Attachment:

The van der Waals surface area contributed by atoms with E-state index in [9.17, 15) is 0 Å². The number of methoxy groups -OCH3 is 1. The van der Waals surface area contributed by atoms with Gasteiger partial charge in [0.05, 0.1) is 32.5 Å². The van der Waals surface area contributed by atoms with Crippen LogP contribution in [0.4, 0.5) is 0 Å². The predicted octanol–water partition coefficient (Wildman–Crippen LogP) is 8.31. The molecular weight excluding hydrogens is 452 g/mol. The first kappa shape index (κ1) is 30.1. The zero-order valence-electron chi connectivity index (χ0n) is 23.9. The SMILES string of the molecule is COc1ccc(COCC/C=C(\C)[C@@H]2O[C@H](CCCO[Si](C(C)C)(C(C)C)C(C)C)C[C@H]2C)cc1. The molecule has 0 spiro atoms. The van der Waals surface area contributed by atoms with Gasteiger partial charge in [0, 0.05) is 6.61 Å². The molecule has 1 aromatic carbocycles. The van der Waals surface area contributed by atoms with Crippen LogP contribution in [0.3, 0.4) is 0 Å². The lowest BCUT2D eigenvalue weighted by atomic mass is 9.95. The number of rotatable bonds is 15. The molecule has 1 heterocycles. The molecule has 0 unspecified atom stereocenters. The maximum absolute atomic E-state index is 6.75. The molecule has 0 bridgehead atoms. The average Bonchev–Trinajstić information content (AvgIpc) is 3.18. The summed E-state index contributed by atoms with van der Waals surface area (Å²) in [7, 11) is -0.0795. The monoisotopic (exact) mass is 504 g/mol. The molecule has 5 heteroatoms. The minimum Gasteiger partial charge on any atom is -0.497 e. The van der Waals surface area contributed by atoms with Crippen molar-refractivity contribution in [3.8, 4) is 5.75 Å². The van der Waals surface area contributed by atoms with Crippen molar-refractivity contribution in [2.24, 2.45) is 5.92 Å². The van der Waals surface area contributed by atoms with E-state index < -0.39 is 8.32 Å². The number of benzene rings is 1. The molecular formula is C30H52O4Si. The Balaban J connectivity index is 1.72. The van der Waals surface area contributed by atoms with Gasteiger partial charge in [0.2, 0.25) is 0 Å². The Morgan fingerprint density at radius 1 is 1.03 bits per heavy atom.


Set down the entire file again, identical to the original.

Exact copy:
The van der Waals surface area contributed by atoms with E-state index in [9.17, 15) is 0 Å². The number of methoxy groups -OCH3 is 1. The van der Waals surface area contributed by atoms with Gasteiger partial charge in [0.05, 0.1) is 32.5 Å². The van der Waals surface area contributed by atoms with Crippen LogP contribution in [0.4, 0.5) is 0 Å². The predicted octanol–water partition coefficient (Wildman–Crippen LogP) is 8.31. The molecular weight excluding hydrogens is 452 g/mol. The first kappa shape index (κ1) is 30.1. The zero-order valence-electron chi connectivity index (χ0n) is 23.9. The SMILES string of the molecule is COc1ccc(COCC/C=C(\C)[C@@H]2O[C@H](CCCO[Si](C(C)C)(C(C)C)C(C)C)C[C@H]2C)cc1. The molecule has 0 spiro atoms. The van der Waals surface area contributed by atoms with Gasteiger partial charge in [0, 0.05) is 6.61 Å². The molecule has 1 aromatic carbocycles. The van der Waals surface area contributed by atoms with Crippen LogP contribution in [0.3, 0.4) is 0 Å². The lowest BCUT2D eigenvalue weighted by atomic mass is 9.95. The number of rotatable bonds is 15. The molecule has 1 heterocycles. The molecule has 0 unspecified atom stereocenters. The maximum absolute atomic E-state index is 6.75. The molecule has 0 bridgehead atoms. The average Bonchev–Trinajstić information content (AvgIpc) is 3.18. The summed E-state index contributed by atoms with van der Waals surface area (Å²) in [7, 11) is -0.0795. The monoisotopic (exact) mass is 504 g/mol. The molecule has 5 heteroatoms. The minimum Gasteiger partial charge on any atom is -0.497 e. The van der Waals surface area contributed by atoms with Crippen molar-refractivity contribution in [3.8, 4) is 5.75 Å². The van der Waals surface area contributed by atoms with Crippen molar-refractivity contribution in [2.24, 2.45) is 5.92 Å². The van der Waals surface area contributed by atoms with E-state index < -0.39 is 8.32 Å². The number of benzene rings is 1. The molecular formula is C30H52O4Si. The Balaban J connectivity index is 1.72. The van der Waals surface area contributed by atoms with Gasteiger partial charge in [0.2, 0.25) is 0 Å². The Morgan fingerprint density at radius 1 is 1.03 bits per heavy atom.